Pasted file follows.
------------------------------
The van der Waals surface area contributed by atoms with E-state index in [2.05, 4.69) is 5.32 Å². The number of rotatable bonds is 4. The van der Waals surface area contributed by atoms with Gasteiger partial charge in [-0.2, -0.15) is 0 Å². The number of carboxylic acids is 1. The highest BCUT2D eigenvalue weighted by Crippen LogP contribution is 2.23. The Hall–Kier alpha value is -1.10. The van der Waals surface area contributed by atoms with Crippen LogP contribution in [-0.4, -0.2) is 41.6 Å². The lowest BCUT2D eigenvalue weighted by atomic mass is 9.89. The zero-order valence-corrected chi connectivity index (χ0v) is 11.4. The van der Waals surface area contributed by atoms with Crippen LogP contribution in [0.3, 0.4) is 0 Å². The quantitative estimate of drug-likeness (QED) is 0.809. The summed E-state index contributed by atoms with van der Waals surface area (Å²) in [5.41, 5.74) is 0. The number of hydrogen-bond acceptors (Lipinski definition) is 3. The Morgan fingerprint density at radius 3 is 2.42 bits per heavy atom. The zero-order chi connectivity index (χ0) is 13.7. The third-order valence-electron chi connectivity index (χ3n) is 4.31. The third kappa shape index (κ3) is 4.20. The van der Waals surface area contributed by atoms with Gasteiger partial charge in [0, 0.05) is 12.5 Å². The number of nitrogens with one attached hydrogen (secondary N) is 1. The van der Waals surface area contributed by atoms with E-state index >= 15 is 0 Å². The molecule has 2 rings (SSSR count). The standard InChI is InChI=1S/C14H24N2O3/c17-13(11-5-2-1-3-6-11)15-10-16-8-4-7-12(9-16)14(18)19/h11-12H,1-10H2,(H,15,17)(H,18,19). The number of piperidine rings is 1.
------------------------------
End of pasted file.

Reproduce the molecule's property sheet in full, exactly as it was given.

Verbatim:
The van der Waals surface area contributed by atoms with E-state index in [2.05, 4.69) is 5.32 Å². The number of rotatable bonds is 4. The van der Waals surface area contributed by atoms with Gasteiger partial charge in [-0.2, -0.15) is 0 Å². The number of carboxylic acids is 1. The highest BCUT2D eigenvalue weighted by Crippen LogP contribution is 2.23. The Hall–Kier alpha value is -1.10. The van der Waals surface area contributed by atoms with Crippen LogP contribution in [-0.4, -0.2) is 41.6 Å². The lowest BCUT2D eigenvalue weighted by atomic mass is 9.89. The zero-order valence-corrected chi connectivity index (χ0v) is 11.4. The van der Waals surface area contributed by atoms with Crippen LogP contribution in [0.3, 0.4) is 0 Å². The quantitative estimate of drug-likeness (QED) is 0.809. The summed E-state index contributed by atoms with van der Waals surface area (Å²) in [5.41, 5.74) is 0. The number of hydrogen-bond acceptors (Lipinski definition) is 3. The Morgan fingerprint density at radius 3 is 2.42 bits per heavy atom. The zero-order chi connectivity index (χ0) is 13.7. The third-order valence-electron chi connectivity index (χ3n) is 4.31. The third kappa shape index (κ3) is 4.20. The van der Waals surface area contributed by atoms with Gasteiger partial charge in [0, 0.05) is 12.5 Å². The number of nitrogens with one attached hydrogen (secondary N) is 1. The van der Waals surface area contributed by atoms with E-state index >= 15 is 0 Å². The molecule has 2 rings (SSSR count). The standard InChI is InChI=1S/C14H24N2O3/c17-13(11-5-2-1-3-6-11)15-10-16-8-4-7-12(9-16)14(18)19/h11-12H,1-10H2,(H,15,17)(H,18,19). The number of piperidine rings is 1.